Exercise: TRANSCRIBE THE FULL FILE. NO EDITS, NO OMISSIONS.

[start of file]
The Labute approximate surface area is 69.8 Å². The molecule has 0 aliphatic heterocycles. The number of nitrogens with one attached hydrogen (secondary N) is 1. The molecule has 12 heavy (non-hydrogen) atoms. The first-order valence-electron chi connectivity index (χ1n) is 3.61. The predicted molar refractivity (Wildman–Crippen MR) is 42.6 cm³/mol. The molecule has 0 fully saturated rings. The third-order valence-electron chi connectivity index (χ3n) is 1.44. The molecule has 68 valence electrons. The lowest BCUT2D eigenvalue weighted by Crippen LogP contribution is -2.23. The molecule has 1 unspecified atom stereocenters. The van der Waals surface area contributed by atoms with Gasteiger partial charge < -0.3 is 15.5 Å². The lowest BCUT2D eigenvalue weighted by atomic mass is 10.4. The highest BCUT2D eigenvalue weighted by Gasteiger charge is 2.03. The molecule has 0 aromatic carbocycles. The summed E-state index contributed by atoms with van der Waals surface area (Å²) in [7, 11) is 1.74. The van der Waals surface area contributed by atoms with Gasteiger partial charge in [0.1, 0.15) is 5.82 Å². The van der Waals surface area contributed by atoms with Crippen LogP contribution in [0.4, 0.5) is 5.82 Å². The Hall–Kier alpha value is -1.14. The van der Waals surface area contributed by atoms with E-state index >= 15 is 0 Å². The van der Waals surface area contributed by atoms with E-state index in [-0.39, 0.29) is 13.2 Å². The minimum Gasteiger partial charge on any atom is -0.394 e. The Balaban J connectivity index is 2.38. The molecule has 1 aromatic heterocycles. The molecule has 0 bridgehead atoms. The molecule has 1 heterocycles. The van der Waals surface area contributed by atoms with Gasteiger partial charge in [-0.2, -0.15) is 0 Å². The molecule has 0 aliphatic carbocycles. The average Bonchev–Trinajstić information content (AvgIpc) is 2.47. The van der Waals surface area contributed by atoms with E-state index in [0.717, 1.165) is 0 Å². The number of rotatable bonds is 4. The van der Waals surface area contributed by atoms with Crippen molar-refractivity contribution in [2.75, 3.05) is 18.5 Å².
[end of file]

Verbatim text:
The Labute approximate surface area is 69.8 Å². The molecule has 0 aliphatic heterocycles. The number of nitrogens with one attached hydrogen (secondary N) is 1. The molecule has 12 heavy (non-hydrogen) atoms. The first-order valence-electron chi connectivity index (χ1n) is 3.61. The predicted molar refractivity (Wildman–Crippen MR) is 42.6 cm³/mol. The molecule has 0 fully saturated rings. The third-order valence-electron chi connectivity index (χ3n) is 1.44. The molecule has 68 valence electrons. The lowest BCUT2D eigenvalue weighted by Crippen LogP contribution is -2.23. The molecule has 1 unspecified atom stereocenters. The van der Waals surface area contributed by atoms with Gasteiger partial charge < -0.3 is 15.5 Å². The lowest BCUT2D eigenvalue weighted by atomic mass is 10.4. The highest BCUT2D eigenvalue weighted by Gasteiger charge is 2.03. The molecule has 0 aromatic carbocycles. The summed E-state index contributed by atoms with van der Waals surface area (Å²) in [7, 11) is 1.74. The van der Waals surface area contributed by atoms with Gasteiger partial charge in [0.1, 0.15) is 5.82 Å². The van der Waals surface area contributed by atoms with Crippen LogP contribution in [0.4, 0.5) is 5.82 Å². The Hall–Kier alpha value is -1.14. The van der Waals surface area contributed by atoms with E-state index >= 15 is 0 Å². The van der Waals surface area contributed by atoms with E-state index in [-0.39, 0.29) is 13.2 Å². The minimum Gasteiger partial charge on any atom is -0.394 e. The Balaban J connectivity index is 2.38. The molecule has 1 aromatic heterocycles. The molecule has 0 bridgehead atoms. The molecule has 1 heterocycles. The van der Waals surface area contributed by atoms with Gasteiger partial charge in [-0.2, -0.15) is 0 Å². The molecule has 0 aliphatic carbocycles. The average Bonchev–Trinajstić information content (AvgIpc) is 2.47. The van der Waals surface area contributed by atoms with E-state index in [0.717, 1.165) is 0 Å². The number of rotatable bonds is 4. The van der Waals surface area contributed by atoms with Crippen molar-refractivity contribution in [2.75, 3.05) is 18.5 Å².